Bhangle et al. conducted a study on 6 MV and 15 MV photon for Siemens Oncor impression linear accelerator and indicated only 2% variation in linearity for ≥2 MU and around 12% variation for 1 MU. Kang et al. revealed more than 10% dosimetric variation for low MU in Varian 21EX machine. The beam symmetry and flatness deteriorated as MU decreased to 1. Mohr et al. reported only 2% variation for 6 MV and 15 MV, whereas Fujimoto et al. reported that standard deviation was within about ±5% for 1 MU and these variations were reduced to ±1.2% from 2 MU per se gment for Elekta machine.
Our results revealed that linearity error for 1 MU was high (4.2%) for both the dose rates of 300 MU/min and 600 MU/min. The reason may be that, in Elekta machine, only the first segment is initiated by the electron gun and magnetron, from second segment onward, the beam is initiated from the magnetron only. Reena et al. and Kang et al. also reported very high variation (32% and 4.5%, respectively) for 1 MU and the uncertainty was reduced while delivering high MUs. Our results showed the similar beam behavior for linearity.
In this study, the symmetry of the beam profile was within the specification for both the dose rates. Large variation in symmetry was not reported even for 1 MU in any referred studies. Bhangle et al. reported a maximum of 3.4% variation for 1 MU and <2% of variation for ≥2 MU.
Flatness of in-plane profile was within 3% for ≥3 MU whereas 3.8% for 1 MU and 3.1% for 2 MU. Bhangle et al. reported 4.88% variation for 15 MV at 1 MU, and within 2% variation for MUs above 2.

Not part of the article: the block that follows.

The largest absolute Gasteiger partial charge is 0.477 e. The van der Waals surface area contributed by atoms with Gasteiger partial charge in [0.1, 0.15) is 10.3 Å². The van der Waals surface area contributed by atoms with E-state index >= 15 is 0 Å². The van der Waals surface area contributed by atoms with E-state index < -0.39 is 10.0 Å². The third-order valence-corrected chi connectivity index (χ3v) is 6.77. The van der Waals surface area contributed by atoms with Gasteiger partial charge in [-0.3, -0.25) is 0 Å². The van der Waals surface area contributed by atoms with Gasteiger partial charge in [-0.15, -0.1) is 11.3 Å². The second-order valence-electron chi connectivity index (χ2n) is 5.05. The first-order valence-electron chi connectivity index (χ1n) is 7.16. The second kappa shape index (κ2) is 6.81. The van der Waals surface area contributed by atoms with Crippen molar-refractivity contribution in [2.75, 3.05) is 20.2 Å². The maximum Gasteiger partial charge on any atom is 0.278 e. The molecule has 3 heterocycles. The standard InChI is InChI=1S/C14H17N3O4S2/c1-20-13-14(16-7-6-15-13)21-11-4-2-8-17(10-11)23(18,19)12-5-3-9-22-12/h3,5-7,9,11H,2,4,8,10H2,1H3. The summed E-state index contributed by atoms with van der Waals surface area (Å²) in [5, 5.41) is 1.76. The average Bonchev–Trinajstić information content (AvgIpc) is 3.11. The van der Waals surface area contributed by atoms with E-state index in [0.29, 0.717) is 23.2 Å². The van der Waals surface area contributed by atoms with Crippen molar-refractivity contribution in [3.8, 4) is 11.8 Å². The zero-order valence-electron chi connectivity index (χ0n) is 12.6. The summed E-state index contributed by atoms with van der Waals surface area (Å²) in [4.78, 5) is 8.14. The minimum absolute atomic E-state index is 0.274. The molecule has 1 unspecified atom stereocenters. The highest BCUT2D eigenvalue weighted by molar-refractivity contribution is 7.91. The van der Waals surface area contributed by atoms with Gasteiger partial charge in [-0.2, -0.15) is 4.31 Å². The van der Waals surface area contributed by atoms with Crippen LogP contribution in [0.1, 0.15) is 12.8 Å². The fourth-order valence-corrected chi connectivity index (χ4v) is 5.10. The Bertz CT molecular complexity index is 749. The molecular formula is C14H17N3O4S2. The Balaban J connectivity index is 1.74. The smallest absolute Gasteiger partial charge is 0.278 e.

Many researchers gave various recommendations for the minimum MU per se gment. Reena et al., Bhangle et al., and Miura et al. recommended ≥4 MU, <5 MU, and 5 MU, respectively. Our results showed that the treatment delivered with <3 MU settings can result in an error in dose delivery. Therefore, ≥3 MU should be used as the minimum MU per se gment for the Synergy machine.
| Conclusion|| |
The dosimetrical characteristics such as linearity, symmetry, flatness, and stability of 6 MV photon at low MU settings were evaluated. Based on the findings of this study, we conclude that a treatment delivered with <2 MU may result in an error in dose delivery. To ensure the correct dose delivery with less uncertainty, it is recommended to use ≥3 MU as the minimum MU per se gment in IMRT and VMAT plans.
Financial support and sponsorship
Conflicts of interest
There are no conflicts of interest.
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[Figure 1], [Figure 2], [Figure 3], [Figure 4]